1908 J.M. Orpen Reminisc. (1964) 30The jackals, wolves (i.e., hyenas) and wild dogs were very numerous and troublesome.
1966 I. Vaughan These Were my Yesterdays 151Wild dogs, looking like small wolves chased them in cart and horses.
1976 A. Delius Border 69One went down fighting, bucking, charging to the last against a pack of wild dogs.
1981 Sunday Times 12 July 27The Cape wild dog..was plentiful in the area earlier this century but the last ones were shot out about 30 years ago after they were declared vermin.
1988 Quagga No.20, 19As one of South Africa’s three endangered mammals (with Riverine Rabbit and Wild Dog), the Roan Antelope is of special concern.
1834 T. Pringle Afr. Sketches 14The buffalo bendeth to my yoke, The wild-horse to my rein.
1838 J.E. Alexander Exped. into Int. I. 215The wild horse, zebra, and quagga, nearly resemble each other: the first is striped all over;..its feet are hard and compact, for its resort is the stony mountains.
1841 B. Shaw Memorials 316The zebra is beautifully striped with dark bands on every part of its body except the legs, which are white, and is usually seen on the extensive plains. Very similar in appearance are the wild horse and the quagga.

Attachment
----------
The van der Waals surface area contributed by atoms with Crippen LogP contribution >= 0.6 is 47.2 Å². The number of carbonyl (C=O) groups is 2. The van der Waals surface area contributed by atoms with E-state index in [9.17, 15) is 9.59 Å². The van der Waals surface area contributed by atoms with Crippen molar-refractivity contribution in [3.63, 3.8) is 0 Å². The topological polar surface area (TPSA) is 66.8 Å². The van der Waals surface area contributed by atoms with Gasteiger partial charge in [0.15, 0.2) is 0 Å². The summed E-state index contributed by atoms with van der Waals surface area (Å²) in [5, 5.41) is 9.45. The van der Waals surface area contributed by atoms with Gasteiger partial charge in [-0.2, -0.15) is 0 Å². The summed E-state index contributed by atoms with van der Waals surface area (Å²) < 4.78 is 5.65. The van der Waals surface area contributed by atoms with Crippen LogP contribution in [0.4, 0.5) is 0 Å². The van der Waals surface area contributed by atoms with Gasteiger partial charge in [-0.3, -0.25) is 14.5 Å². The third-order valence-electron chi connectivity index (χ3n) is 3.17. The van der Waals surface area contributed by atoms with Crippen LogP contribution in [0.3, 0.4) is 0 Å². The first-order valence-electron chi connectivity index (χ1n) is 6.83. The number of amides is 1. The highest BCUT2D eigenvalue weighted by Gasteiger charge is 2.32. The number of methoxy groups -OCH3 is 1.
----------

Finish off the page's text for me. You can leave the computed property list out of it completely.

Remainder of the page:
any of several species of Dovyalis of the Flacourtiaceae, especially D. caffra; see also Kei appleKei1;
any of several species of Diospyros of the Ebenaceae; see also jakkalsbessie;
Brabejum stellatifolium of the Proteaceae; wild almond;
Calodendrum capense of the Rutaceae;
the small deciduous tree Dombeya rotundifolia of the Sterculiaceae (cacao family); the wood of this tree; also called wild plum (sense (d), see below);
any of several trees of the Ochnaceae, especially Ochna pulchra;
Harpephyllum caffrum; formerly also called kaffir plumkaffirnoun2 e; its fruit;
Pappea capensis of the Sapindaceae, valued for the shade and sustenance it offers in arid areas; its fruit;
Bequaertiodendron magalismontanum; also called stamvrug; the fruit of this tree;
the wild pear (sense (a), see above), Dombeya rotundifolia; the fruit of this tree;
the amatungulu, Carissa macrocarpa;
the moretlwa, Grewia flava;
the moisture-loving shrub Burchellia bubalina of the Rubiaceae;
any of several species of Rhigozum of the Bignoniaceae, especially the small twiggy tree R. obovatum;
salie1;
the vaalbos (sense 1 a), Tarchonanthus camphoratus;